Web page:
Replacement Bulbs Lighten Energy Bills at U.S. Foodservice Lubbock

LUBBOCK, Texas (Nov. 23, 2009)—Swapping to high-efficiency light bulbs at U.S. Foodservice Lubbock is helping the local division cut an average 3,450 kilo-watt hours (kWh) from its daily electricity use - or about enough to power 111 average American homes for a day.

During the past two years, the division has added roofing insulation, installed new refrigeration compressors and upgraded coolers and freezers. Collectively, these changes saved the company between 10,000 and 30,000 kWh per month. But it was a lighting project completed in July, as part of a company-wide energy initiative, which really made the difference, said John Frankhouser, vice president of operations at U.S. Foodservice Lubbock.

In Lubbock, that effort replaced 334 high bay fixtures in both its 142,000-square-foot warehouse and 11,000-square-foot truck shop with high efficiency T7 bulbs. Additionally, occupancy sensors, which turn lights off during periods of inactivity, were installed. These additions, combined with the prior improvements, cut the division's average daily use by 3,450 kWh or 26 percent. The energy savings results in a reduction in CO2 emissions equal to removing about 180 cars from the road each year.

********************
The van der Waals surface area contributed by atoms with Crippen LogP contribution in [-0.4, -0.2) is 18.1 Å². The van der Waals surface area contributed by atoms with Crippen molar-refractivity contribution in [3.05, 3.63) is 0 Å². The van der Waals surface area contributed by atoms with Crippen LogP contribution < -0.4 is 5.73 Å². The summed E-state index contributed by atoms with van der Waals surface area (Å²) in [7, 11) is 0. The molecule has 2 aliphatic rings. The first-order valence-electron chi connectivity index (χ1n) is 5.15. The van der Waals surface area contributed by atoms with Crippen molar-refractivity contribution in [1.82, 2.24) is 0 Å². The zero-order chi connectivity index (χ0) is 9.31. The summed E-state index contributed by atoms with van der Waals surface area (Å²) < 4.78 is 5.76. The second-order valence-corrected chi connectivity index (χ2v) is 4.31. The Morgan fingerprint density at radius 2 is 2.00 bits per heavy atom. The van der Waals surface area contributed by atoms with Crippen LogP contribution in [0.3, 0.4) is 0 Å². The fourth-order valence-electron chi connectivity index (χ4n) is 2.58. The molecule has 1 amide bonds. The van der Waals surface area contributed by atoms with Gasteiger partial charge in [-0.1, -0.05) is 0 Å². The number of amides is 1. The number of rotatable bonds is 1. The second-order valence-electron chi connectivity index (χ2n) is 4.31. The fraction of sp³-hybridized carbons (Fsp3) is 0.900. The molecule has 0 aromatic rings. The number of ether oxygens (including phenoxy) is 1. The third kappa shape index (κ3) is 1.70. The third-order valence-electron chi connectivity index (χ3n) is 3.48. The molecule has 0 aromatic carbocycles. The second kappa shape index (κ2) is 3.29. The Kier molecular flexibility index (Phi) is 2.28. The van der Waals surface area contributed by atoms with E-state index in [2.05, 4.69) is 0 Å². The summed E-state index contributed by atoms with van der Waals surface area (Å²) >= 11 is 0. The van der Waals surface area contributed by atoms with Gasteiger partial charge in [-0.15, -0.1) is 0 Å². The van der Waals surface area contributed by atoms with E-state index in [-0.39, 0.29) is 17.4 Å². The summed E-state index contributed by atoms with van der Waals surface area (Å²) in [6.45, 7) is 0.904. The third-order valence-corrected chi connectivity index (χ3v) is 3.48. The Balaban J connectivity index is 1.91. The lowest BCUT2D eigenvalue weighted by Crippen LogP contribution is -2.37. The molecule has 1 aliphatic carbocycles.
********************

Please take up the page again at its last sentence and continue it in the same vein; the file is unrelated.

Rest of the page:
"We're proud of our efforts to conserve energy and to help preserve our local environment," said Larry Luman, president of U.S. Foodservice Lubbock. "We've shown that just one change, even in a small operation like ours, can make a huge difference."

Last month, the more energy efficient operation caught the attention of an account manager at local utility Xcel Energy, who contacted Frankhouser.

"He wanted to find out exactly what we were doing to get those results," Frankhouser said.

Additionally, since the Lubbock division began tracking its recycling efforts in June as part of a corporate-wide operations excellence program, it has kept more than 20 tons of material out of local landfills including:

  • 16.4 tons of unprepared steel
  • 3.24 tons of corrugated cardboard, and
  • 1.65 tons of white office paper.

U.S. Foodservice Lubbock is also using large, reusable rubber bands to secure select food products for in-house storage instead of hundreds of pounds of shrink wrap each year.

Members help make our journalism possible. Become a Restaurant Business member today and unlock exclusive benefits, including unlimited access to all of our content. Sign up here.


Exclusive Content


At Papa Johns, delivery shifts from its own apps to aggregators

The Bottom Line: The pizza delivery chain’s business with companies like Uber Eats and DoorDash is thriving while its own delivery is slowing. But this isn’t the beginning of the end of self-delivery, CEO Rob Lynch says.


How the shift to counter service has changed Steak n Shake's profitability

The Bottom Line: Sardar Biglari, chairman of the chain’s owner Biglari Holdings, details how the addition of kiosks and counter service has transformed restaurants.


Grand Geneva Resort & Spa's 'Ouisconsin' croissants reflect the state's French legacy

Behind the Menu: Hyper-local Wisconsin ingredients and a three-day baking process turn out pastries that are in high demand by hotel guests.


More from our partners